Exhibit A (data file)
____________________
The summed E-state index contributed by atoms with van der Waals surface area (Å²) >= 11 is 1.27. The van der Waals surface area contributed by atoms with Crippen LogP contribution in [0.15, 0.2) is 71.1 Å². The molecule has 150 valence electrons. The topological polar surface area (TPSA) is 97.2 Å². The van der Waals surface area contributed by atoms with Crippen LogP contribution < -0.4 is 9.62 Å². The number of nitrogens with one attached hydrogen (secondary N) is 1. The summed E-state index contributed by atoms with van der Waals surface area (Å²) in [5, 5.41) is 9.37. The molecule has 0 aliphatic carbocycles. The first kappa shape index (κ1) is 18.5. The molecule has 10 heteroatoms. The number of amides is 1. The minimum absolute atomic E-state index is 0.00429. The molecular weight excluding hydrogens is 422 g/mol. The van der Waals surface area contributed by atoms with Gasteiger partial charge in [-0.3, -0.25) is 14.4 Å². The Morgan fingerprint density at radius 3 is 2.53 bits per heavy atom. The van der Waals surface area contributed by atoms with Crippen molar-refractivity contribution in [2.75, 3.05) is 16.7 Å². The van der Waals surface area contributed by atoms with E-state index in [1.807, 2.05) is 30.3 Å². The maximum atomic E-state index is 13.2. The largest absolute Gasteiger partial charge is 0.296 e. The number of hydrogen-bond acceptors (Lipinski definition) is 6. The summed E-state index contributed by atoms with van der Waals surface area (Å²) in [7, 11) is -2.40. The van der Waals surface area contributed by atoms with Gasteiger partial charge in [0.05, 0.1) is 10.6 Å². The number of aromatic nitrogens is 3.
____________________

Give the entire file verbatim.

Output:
The summed E-state index contributed by atoms with van der Waals surface area (Å²) >= 11 is 1.27. The van der Waals surface area contributed by atoms with Crippen LogP contribution in [0.15, 0.2) is 71.1 Å². The molecule has 150 valence electrons. The topological polar surface area (TPSA) is 97.2 Å². The van der Waals surface area contributed by atoms with Crippen LogP contribution < -0.4 is 9.62 Å². The number of nitrogens with one attached hydrogen (secondary N) is 1. The summed E-state index contributed by atoms with van der Waals surface area (Å²) in [5, 5.41) is 9.37. The molecule has 0 aliphatic carbocycles. The first kappa shape index (κ1) is 18.5. The molecule has 10 heteroatoms. The number of amides is 1. The minimum absolute atomic E-state index is 0.00429. The molecular weight excluding hydrogens is 422 g/mol. The van der Waals surface area contributed by atoms with Gasteiger partial charge in [-0.3, -0.25) is 14.4 Å². The Morgan fingerprint density at radius 3 is 2.53 bits per heavy atom. The van der Waals surface area contributed by atoms with Crippen molar-refractivity contribution in [2.75, 3.05) is 16.7 Å². The van der Waals surface area contributed by atoms with E-state index in [1.807, 2.05) is 30.3 Å². The maximum atomic E-state index is 13.2. The largest absolute Gasteiger partial charge is 0.296 e. The number of hydrogen-bond acceptors (Lipinski definition) is 6. The summed E-state index contributed by atoms with van der Waals surface area (Å²) in [7, 11) is -2.40. The van der Waals surface area contributed by atoms with Gasteiger partial charge in [0.05, 0.1) is 10.6 Å². The number of aromatic nitrogens is 3.